The Cedar Hills
In King County reducing waste and recycling are the first priorities for
handling the waste we generate. Even so, the Cedar Hills Regional Landfill
remains the backbone and a necessary part of the waste management system.
After all, no matter how much we learn to reduce waste, reuse goods and
recycle materials, we will always generate some waste.
The Cedar Hills landfill
is a state-of-the-art facility located about 20 miles southeast of the
city of Seattle. It takes all of King County's garbage, excluding the
city of Seattle's. It is approximately 1 mile wide, 1.5 miles long, and
125 feet deep. The active area of the landfill (indicated by the red arrow
above) is where garbage is unloaded. A close-up of the active area is
HOW A LANDFILL WORKS
- It takes about 5 minutes
to unload an 18-ton trailer full of garbage.
- As many as a dozen trailers
may be unloading at the same time.
- Every day, we add approximately
2,000 tons of garbage to the landfill!
Landfills are not just a huge mound of trash- they use the latest technology
to keep the community as safe as possible from the dangers decomposing garbage
can pose to the environment. This diagram illustrates some of the features
of the Cedar Hills Landfill.
- The 18-ton trailers dump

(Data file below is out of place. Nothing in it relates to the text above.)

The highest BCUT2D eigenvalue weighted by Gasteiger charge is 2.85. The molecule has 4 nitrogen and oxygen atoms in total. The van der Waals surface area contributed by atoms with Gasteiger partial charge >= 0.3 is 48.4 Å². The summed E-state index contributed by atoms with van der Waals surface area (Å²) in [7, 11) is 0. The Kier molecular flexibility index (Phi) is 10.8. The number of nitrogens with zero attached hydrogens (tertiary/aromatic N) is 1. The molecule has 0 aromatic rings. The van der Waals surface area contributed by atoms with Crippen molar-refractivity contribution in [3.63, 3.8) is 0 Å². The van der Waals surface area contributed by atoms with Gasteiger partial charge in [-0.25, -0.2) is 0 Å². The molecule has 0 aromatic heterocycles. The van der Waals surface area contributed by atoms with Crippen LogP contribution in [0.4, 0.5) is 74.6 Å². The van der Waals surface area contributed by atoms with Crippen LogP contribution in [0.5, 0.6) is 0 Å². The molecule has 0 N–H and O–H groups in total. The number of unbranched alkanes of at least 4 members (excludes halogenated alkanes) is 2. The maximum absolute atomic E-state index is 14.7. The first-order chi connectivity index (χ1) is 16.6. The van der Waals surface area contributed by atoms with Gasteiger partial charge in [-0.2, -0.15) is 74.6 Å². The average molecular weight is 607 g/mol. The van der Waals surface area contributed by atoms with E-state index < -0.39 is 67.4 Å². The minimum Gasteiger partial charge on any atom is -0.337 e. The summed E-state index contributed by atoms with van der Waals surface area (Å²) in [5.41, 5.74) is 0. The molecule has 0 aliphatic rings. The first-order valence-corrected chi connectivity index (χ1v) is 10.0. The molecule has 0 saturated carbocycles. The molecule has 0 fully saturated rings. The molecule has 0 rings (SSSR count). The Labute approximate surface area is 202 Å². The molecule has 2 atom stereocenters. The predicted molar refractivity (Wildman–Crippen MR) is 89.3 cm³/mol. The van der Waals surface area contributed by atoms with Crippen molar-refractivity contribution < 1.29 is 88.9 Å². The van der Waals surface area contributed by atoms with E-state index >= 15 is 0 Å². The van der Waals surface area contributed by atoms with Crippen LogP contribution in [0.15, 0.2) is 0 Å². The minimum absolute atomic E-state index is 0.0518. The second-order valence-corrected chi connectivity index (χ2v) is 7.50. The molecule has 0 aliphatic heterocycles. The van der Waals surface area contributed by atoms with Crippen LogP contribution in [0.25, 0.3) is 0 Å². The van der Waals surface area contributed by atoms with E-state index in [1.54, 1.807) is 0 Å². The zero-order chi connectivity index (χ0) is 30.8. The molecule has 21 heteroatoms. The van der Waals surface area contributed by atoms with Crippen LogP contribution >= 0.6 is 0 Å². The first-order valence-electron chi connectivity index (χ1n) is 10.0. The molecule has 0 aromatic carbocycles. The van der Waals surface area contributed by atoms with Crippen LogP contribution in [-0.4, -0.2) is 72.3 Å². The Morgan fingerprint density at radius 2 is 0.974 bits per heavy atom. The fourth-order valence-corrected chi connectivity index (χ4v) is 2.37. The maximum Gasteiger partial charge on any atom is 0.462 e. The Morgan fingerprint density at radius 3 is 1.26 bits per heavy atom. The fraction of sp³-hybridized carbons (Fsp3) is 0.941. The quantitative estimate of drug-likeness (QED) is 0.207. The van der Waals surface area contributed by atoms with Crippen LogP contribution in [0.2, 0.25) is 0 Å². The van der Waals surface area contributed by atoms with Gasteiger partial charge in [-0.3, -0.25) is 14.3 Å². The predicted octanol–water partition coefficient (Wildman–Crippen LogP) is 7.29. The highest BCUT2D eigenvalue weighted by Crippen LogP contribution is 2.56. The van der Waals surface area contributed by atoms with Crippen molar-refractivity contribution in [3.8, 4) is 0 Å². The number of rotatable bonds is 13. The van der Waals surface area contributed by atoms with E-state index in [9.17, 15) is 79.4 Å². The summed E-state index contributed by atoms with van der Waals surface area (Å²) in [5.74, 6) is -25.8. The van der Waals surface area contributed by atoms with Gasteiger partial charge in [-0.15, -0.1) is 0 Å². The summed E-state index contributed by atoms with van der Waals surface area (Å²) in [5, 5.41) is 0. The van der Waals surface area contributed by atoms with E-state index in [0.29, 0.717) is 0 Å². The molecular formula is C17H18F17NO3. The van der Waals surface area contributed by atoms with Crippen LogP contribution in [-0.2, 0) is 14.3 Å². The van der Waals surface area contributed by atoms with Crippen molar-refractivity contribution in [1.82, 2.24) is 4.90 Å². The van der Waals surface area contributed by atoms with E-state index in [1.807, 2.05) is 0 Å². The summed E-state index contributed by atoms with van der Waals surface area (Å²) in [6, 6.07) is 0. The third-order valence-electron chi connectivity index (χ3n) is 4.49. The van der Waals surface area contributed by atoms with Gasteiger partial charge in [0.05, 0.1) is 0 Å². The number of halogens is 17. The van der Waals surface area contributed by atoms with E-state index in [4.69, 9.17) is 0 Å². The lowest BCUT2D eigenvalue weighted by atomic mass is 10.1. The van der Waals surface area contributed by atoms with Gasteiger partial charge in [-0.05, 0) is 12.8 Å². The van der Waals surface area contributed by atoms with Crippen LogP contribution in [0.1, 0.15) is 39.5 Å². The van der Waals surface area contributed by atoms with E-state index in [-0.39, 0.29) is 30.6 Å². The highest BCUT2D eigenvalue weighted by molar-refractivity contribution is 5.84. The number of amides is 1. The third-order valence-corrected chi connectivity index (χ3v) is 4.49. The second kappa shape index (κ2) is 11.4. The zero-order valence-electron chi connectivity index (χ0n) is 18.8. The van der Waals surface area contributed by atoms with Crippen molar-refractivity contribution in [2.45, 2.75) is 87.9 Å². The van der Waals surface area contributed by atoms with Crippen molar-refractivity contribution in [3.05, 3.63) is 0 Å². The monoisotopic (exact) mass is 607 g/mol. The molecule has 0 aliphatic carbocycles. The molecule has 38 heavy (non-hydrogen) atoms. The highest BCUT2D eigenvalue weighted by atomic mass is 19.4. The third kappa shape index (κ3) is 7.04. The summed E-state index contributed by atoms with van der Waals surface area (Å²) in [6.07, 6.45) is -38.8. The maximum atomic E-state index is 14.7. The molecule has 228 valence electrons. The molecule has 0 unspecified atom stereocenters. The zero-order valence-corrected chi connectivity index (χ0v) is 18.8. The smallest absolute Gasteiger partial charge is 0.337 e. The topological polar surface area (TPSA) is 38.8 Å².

their loads of garbage in the active area of the landfill. That garbage
is then covered up at the end of the day with 6 inches of dirt.
- Rain that filters in with
the garbage produces leachate. Pipes at the bottom of the landfill collect
this leachate and treat it before sending it to the County's main water
treatment plant with the rest of the water we use at home, school and
- A plastic and a clay layer
beneath the garbage prevents contamination of ground water.
- Landfill gas, a byproduct
of the decomposition of garbage, is collected and piped to a flare station,
where it is burned.
Garbage disposal is no simple matter. Remember, the threat of contaminating
our water and air doesn't just go away when the landfill reaches its capacity.
The garbage continues to decompose, and must be monitored long after the
landfill reaches maximum capacity. (Federal, state and local regulations
require a 30 year post-closure monitoring period upon landfill closure.)
In the meantime, in another location, the process begins again, as new land
must be made available to take in our garbage. Landfills do not go away,
but remain a permanent fixture of our landscape.
YOU CAN HELP!
Through small changes in your behavior, you can greatly reduce
the amount of garbage that you generate.
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